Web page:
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Topic: Arduino -> Optocoupler -> Relay problem (Read 5 times) previous topic - next topic

Mitchell Christensen

Hey,

I'm using an Arduino UNO to drive a relay via an optocoupler, and the relay on the other side of the optocoupler refuses to activate.

I'm connecting the digital pin 4 through a 180 ohm resistor to a TLP521 http://www.toshiba.com/taec/components2/Datasheet_Sync//206/4215.pdf optocoupler.  At 5v the 180 ohm resistor should provide 27ma to the TLP521.  The TLP521 has a Current Transfer Ratio of 50%, which should provide 13+ma to the relay coil which requires 12ma to operate.

When I activate pin 4, I see 5v at the input to the optocoupler, but the relay coil won't operate.  If I bypass the optocoupler, pin 4 operates the relay coil just fine.

Does anyone have any experience with optocouplers and might be able to provide some insight?  Perhaps some suggestions for test I can run to get to the bottom of this?

Thanks in advance.
-Mitch

rtadams89

Are you providing any voltage to the relay side of the optocoupler?

retrolefty

#2
Feb 06, 2012, 04:59 pm Last Edit: Feb 06, 2012, 05:02 pm by retrolefty Reason: 1
Quote
At 5v the 180 ohm resistor should provide 27ma to the TLP521.  The TLP521 has a Current Transfer Ratio of 50%, which should provide 13+ma to the relay coil which requires 12ma to operate.


I suspect you don't have a correct understanding of what 'current transfer' means. There is no real current transferred from the internal LED to the internal light sensor. You must provide a proper DC voltage source for the relay coil power that the opto's output transistor can then turn on or off.

Lefty


John_S

An optocoupler will not pass current from the input to the output. That's how they provide isolation between two circuits.

Note to utilize the isolation you need a separate power supply for the load. See the diagram below. Swap the Resistor on the right for your relay coil (don't forget the flyback diode) and it should work.


Mitchell Christensen

Sorry...I neglected to state that I also feed +5v and GND to the coil side of the optocoupler.  The +5v is coming straight from the power supply.  The power supply is rated at 500ma and my entire circuit is currently consuming ~30ma, so the additional 40ma shouldn't be a problem at all for the power supply.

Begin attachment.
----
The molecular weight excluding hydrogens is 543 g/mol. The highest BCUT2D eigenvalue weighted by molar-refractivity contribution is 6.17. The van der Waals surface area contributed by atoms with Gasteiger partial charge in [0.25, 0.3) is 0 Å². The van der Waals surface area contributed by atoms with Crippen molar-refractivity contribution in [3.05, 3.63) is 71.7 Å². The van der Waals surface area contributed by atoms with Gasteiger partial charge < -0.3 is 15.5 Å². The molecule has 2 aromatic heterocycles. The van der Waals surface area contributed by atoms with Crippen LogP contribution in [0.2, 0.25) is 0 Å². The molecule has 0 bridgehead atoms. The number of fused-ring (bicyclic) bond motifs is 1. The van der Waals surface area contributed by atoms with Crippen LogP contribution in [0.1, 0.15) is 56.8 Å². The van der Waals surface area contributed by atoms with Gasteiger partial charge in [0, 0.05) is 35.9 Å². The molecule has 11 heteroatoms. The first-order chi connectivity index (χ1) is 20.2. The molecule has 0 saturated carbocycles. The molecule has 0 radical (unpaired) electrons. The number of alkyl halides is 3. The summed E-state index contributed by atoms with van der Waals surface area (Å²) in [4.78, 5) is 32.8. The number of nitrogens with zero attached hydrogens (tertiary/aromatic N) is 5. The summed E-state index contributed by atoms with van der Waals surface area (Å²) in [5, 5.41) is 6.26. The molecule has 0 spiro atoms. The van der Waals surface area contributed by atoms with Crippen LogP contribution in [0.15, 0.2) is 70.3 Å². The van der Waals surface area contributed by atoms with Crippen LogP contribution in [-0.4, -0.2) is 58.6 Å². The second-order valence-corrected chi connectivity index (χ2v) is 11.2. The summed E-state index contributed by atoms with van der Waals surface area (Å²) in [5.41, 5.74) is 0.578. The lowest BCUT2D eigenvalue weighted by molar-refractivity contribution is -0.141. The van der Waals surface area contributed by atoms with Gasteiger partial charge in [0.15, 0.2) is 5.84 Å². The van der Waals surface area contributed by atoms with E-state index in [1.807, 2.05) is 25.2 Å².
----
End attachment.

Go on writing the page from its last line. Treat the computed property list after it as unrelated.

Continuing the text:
-Mitch


retrolefty


Sorry...I neglected to state that I also feed +5v and GND to the coil side of the optocoupler.  The +5v is coming straight from the power supply.  The power supply is rated at 500ma and my entire circuit is currently consuming ~30ma, so the additional 40ma shouldn't be a problem at all for the power supply.

-Mitch




Can you show us a complete drawing of your setup?

Lefty

Mitchell Christensen

Sorry...you're right.  A picture is worth a thousand words.

Here is my schematic,


The +5v feeding pin 7 of the TLP521 (through the 180 ohm resistor) comes from digital pin 4 of an Atmega328, and as such should be rated at 40ma.  The +5v feeding pin 10 of the TLP521 comes directly from my power supply.  The coil on the relay http://www.pickercomponents.com/Data_Sheets/PC458_Data_Sheet.pdf is rated at 208 ohms (which works out to 24ma), but the manufacturer told me it generally operates fine at 12ma (I may add a resistor at some point).

If I remove the TLP521 from the socket, I see +5v at pin 10 and +5v at pin7 (once I activate pin 4 on the Atmega).  However, I plug the TLP521 in and the relay just sits there.  I have replace the TLP521 with a new one...same thing.

Thanks again for your help.

-Mitch

dc42

1. In calculating the current through the 180 ohm resistor, you haven't allowed for the voltage drop of the IR emitter in the optocoupler. The datasheet gives it as 1.15v typical at 10mA. It will be a little more at 27mA.

2. You haven't allowed for the saturation voltage of the optocoupler. Below Vce around 1v, the current transfer ration will be lower. So you'll need to provide around 6v or a little more to the relay + optocoupler combo for it to work.

Why are you using an optocoupler, when the relay provides isolation already?
Formal verification of safety-critical software, software development, and electronic design and prototyping. See http://www.eschertech.com. Please do not ask for unpaid help via PM, use the forum.

retrolefty